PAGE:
Former quantitative analyst and Harvard University Ph.D. candidate Daniel Nadler is not your typical startup guy.
“I’m risk-averse,” said Mr. Nadler, who added he’s “not the type to throw on jeans and a T-shirt and launch a startup.”
But, after feeling frustrated with tools available for “quants”–quantitative analysts studying financial markets–and seeing no sign that better technology was forthcoming, he teamed with Google Inc. engineer and friend Pete Kruskall to fill the void.
The pair co-founded Kensho Technologies Inc. last spring to create a Siri-style intelligent assistant for the financial industry and have raised $10 million from Google Ventures, Accel Partners and other top investors to expand their team.
Kensho Technologies Inc. Kensho CEO Daniel Nadler
Affectionately named “Warren,” the software is designed to answer natural language queries for investors much like IBM’s “Watson” answers health questions posed by doctors. Mr. Nadler says he chose the name Warren because it made him think of an older, wise and patient uncle that knew all the answers.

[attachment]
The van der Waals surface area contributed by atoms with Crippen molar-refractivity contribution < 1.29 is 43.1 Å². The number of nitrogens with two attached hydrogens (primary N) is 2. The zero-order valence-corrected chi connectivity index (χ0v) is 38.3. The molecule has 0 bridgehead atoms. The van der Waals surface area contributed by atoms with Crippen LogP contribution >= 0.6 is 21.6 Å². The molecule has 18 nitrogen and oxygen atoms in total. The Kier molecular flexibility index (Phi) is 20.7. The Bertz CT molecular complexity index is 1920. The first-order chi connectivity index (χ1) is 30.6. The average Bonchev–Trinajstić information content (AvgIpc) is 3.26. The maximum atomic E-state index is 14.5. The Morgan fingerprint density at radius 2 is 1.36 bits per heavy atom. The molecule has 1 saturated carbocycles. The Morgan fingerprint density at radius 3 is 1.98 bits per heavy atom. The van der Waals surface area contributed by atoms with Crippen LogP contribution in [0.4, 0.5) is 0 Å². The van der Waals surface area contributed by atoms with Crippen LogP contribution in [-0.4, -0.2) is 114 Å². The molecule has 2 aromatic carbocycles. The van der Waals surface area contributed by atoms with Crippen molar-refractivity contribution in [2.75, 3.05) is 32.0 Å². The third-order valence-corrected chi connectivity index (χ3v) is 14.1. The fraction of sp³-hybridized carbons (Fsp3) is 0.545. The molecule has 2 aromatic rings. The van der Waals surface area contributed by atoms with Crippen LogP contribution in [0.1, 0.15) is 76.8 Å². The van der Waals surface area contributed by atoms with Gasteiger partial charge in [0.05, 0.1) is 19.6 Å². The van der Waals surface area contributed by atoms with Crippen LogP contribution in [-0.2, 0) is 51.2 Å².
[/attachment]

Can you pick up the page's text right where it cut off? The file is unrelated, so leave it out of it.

“Subconsciously, maybe I was thinking about Warren Buffett too–not a bad association,” said Mr. Nadler of the famed investor.
Kensho’s Warrren is still in the early stages. It can answer questions that are grammatically correct, with the object following the subject, on a limited number of topics. The team, which includes about two dozen engineers, is working to account for all the variations in the ways people can ask the same question.
The program can now answer questions like “What happens to the share prices of energy companies when oil trades above $100 a barrel and political unrest has recently occurred in the Middle East?”
In fact, Mr. Nadler and others tussled with that precise question on July 3, 2013. On that day, oil prices topped the psychological threshold of $100 a barrel, Egypt’s military removed President Mohamed Morsi from power and the beginning of “high...